“Bankruptcy is perhaps the greatest and most humiliating calamity which can befall an innocent man. The greater part of men, therefore, are sufficiently careful to avoid it. Some, indeed, do not avoid it; as some do not avoid the gallows.” Adam Smith. Adam Smith was a Scottish political economist and philosopher. The exact date of his birth is unknown, but he was baptized at Kirkcaldy on June 5, 1723. His father died six months prior to this date. Adam Smith senior was the comptroller of the customs at Kirkcaldy, Fife, Scotland. Smith grew up in Kirkcaldy with his mother.
In 1737, Adam Smith became a student at Glasgow. He was studying moral philosophy under Francis Hutcheson. Smith referred to him as “the never-to-be-forgotten.” In 1740, Smith entered Balliol College, Oxford. Regarding Smith, William Robert Scott has said, ‘the Oxford of his time gave little if any help towards what was to be his lifework.’ Smith was not happy with the money that was being spent toward an education that was not stimulating his needs at the time. He left Oxford in 1746 due to the lack of intellectual stimulation, but not before expressing his views. “Smith’s hostility to Oxford’s educational inefficiency and expensiveness is well brought out in his letters of this period: Adam Smith to William Smith ‘at the Duke of Argyle’s House in Brutin St. Oxon: August 24, 1740.
Sir, I yesterday receiv’d your letter with a bill of sixteen pounds enclos’d for which I humbly thank you, but more for the good advice you were pleas’d to give me. I am indeed afraid that my expenses at college must necessarily amount to a much greater sum this year than at any time hereafter, because of the extraordinary and most extravagant fees we are obliged to pay the College and University on our admittance; it will be his own fault if any one should endanger his health at Oxford by excessive study, our only business here being to go to prayers twice a day and to lecture twice a week.
I am, dear SirYour most oblig’d ServentAdam Smith (West 39).”In 1748, under the support of Lord Kames, Smith began delivering public lectures in Edinburgh. The subjects of the lectures were rhetoric, but he then took up the subject of “the progress of opulence.” Then in his late twenties, he first explained the economic philosophy of “the obvious and simple system of natural liberty,” which he later declared to the world in his Inquiry into the Nature and Causes of the Wealth of Nations. This excerpt from one of the lectures Smith gave shows that Smith was already “developing his analysis of the institution of the division of labor (West 49). “When the market is very small it is altogether impossible that there can be that separation of one employment from another which naturally takes place when it is more extensive. In a country village, for example, it is altogether impossible that there should be such a trade as that of a porter. All the burdens, which, in such a situation, there can be any occasion to carry from one house to another, would not give full employment to a man for a week in the year.”Smith was at the start of his development of his most famous book, The Wealth of Nations.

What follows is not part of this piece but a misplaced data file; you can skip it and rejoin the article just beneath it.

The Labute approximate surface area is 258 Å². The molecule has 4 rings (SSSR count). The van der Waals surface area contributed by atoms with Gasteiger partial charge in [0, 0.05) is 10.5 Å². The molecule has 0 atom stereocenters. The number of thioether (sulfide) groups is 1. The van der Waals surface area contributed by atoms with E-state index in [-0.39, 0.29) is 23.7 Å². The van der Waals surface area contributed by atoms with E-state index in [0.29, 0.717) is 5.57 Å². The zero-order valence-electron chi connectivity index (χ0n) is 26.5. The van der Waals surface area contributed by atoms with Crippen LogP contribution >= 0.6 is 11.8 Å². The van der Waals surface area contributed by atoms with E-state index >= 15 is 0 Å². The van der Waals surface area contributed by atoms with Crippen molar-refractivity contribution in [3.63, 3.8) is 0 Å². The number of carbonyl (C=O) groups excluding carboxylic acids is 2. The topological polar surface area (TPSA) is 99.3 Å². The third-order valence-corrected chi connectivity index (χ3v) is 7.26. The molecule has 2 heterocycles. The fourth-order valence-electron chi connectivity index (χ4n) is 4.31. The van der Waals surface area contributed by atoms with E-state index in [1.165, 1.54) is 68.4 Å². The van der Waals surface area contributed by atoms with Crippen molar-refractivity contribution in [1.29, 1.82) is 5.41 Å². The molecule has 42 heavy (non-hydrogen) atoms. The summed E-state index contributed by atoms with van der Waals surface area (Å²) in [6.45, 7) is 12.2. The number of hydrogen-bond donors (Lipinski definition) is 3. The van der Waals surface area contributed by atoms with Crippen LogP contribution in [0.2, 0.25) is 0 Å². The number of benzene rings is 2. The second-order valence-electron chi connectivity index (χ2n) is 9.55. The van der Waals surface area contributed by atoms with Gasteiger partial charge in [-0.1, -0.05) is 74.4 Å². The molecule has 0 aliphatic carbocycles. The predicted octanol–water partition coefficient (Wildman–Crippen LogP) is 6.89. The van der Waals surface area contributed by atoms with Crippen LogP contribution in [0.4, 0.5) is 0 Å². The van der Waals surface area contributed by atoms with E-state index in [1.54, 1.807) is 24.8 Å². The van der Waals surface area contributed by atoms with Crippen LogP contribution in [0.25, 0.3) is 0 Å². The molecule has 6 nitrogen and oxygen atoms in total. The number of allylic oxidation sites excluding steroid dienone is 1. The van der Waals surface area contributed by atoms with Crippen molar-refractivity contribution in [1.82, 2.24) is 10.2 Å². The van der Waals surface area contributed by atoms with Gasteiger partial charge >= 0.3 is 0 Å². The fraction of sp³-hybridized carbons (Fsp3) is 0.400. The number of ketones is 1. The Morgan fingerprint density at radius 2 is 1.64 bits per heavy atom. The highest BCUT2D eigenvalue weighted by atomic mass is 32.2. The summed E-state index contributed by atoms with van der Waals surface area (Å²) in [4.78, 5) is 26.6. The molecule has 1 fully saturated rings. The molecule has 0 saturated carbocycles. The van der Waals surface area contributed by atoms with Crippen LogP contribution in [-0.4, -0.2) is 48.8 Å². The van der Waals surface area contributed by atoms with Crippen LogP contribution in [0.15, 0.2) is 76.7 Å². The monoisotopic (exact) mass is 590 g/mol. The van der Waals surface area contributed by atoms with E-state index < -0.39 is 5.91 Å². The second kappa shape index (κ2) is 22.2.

In January of 1751, Smith was appointed professor of logic at Glasgow University. He then transferred to the chair of moral philosophy in 1752. Smith’s main task at Glasgow became lectures on moral philosophy. The main subjects of his lectures were ethics, rhetoric, jurisprudence, and political economy. “John Millar, who attended Smith’s classes from 1751-52, said that Smith ‘saw the necessity of departing widely from the plan that had been followed by his predecessors, and the attention of his pupils to studies of a more interesting and useful nature than the logic and the metaphysics of the schools (West 54-5).’” Smith was a man who stuck to his own principles and did not follow those of the masses.
In 1759, Smith published the Theory of Moral Sentiments, which contained much influence from some of his Glasgow lectures. This work established Smith’s reputation and explained moral approval and disapproval. At this point, Smith began to give more attention to jurisprudence and political economy in his lecture and less to his theories of morals. At the end of 1763, Smith obtained a position as tutor to the young duke of Buccleuch and resigned from his professorship at Glasgow. He traveled with his pupil from 1764-66 (mostly in France) where he came to know some intellectual leaders, such as Turgot, D’Alembert, Andre Morellet, Helvetius, and Francois Quesnay. Quesnay was the head of the Physiocratic school whose work Smith much respected. After this traveling, Smith returned to his home in Kirkcaldy. For the next ten years, he spent most of his time working on his book, Wealth of Nations, which appeared in 1776.
In 1778, he was appointed to a comfortable post as commissioner of customs in Scotland and went to live with his mother in Edinburgh. He died there on July 17, 1790, after a painful illness. He devoted a considerable part of his income to numerous secret acts of charity.
- Muller, Jerry Z. Adam Smith. In His Time and Ours. Designing the DecentSociety. Princeton, New Jersey: Princeton University Press, 1993.
- Ross, Ian Simpson. The Life of Adam Smith. Oxford: Clarendon Press, 1995.
- West, E.G. Adam Smith. New Rochelle, New York: Arlington House, 1969.